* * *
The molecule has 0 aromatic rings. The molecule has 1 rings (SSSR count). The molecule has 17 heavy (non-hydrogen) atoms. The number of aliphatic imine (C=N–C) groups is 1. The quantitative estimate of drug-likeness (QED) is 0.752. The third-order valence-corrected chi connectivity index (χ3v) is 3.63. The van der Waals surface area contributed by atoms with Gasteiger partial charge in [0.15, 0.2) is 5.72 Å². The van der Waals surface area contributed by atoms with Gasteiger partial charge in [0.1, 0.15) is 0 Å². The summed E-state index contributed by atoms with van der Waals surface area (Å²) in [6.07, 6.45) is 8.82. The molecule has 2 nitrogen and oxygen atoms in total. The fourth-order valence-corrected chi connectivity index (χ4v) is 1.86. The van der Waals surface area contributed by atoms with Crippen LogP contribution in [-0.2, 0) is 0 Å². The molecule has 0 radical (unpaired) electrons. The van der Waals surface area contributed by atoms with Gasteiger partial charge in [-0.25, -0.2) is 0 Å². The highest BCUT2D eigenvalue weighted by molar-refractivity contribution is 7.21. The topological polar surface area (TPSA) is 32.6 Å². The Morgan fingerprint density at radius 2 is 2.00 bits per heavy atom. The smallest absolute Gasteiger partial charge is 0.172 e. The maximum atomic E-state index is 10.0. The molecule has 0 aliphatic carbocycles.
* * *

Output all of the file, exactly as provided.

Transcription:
The molecule has 0 aromatic rings. The molecule has 1 rings (SSSR count). The molecule has 17 heavy (non-hydrogen) atoms. The number of aliphatic imine (C=N–C) groups is 1. The quantitative estimate of drug-likeness (QED) is 0.752. The third-order valence-corrected chi connectivity index (χ3v) is 3.63. The van der Waals surface area contributed by atoms with Gasteiger partial charge in [0.15, 0.2) is 5.72 Å². The van der Waals surface area contributed by atoms with Gasteiger partial charge in [0.1, 0.15) is 0 Å². The summed E-state index contributed by atoms with van der Waals surface area (Å²) in [6.07, 6.45) is 8.82. The molecule has 2 nitrogen and oxygen atoms in total. The fourth-order valence-corrected chi connectivity index (χ4v) is 1.86. The van der Waals surface area contributed by atoms with Crippen LogP contribution in [-0.2, 0) is 0 Å². The molecule has 0 radical (unpaired) electrons. The van der Waals surface area contributed by atoms with Gasteiger partial charge in [-0.25, -0.2) is 0 Å². The highest BCUT2D eigenvalue weighted by molar-refractivity contribution is 7.21. The topological polar surface area (TPSA) is 32.6 Å². The Morgan fingerprint density at radius 2 is 2.00 bits per heavy atom. The smallest absolute Gasteiger partial charge is 0.172 e. The maximum atomic E-state index is 10.0. The molecule has 0 aliphatic carbocycles.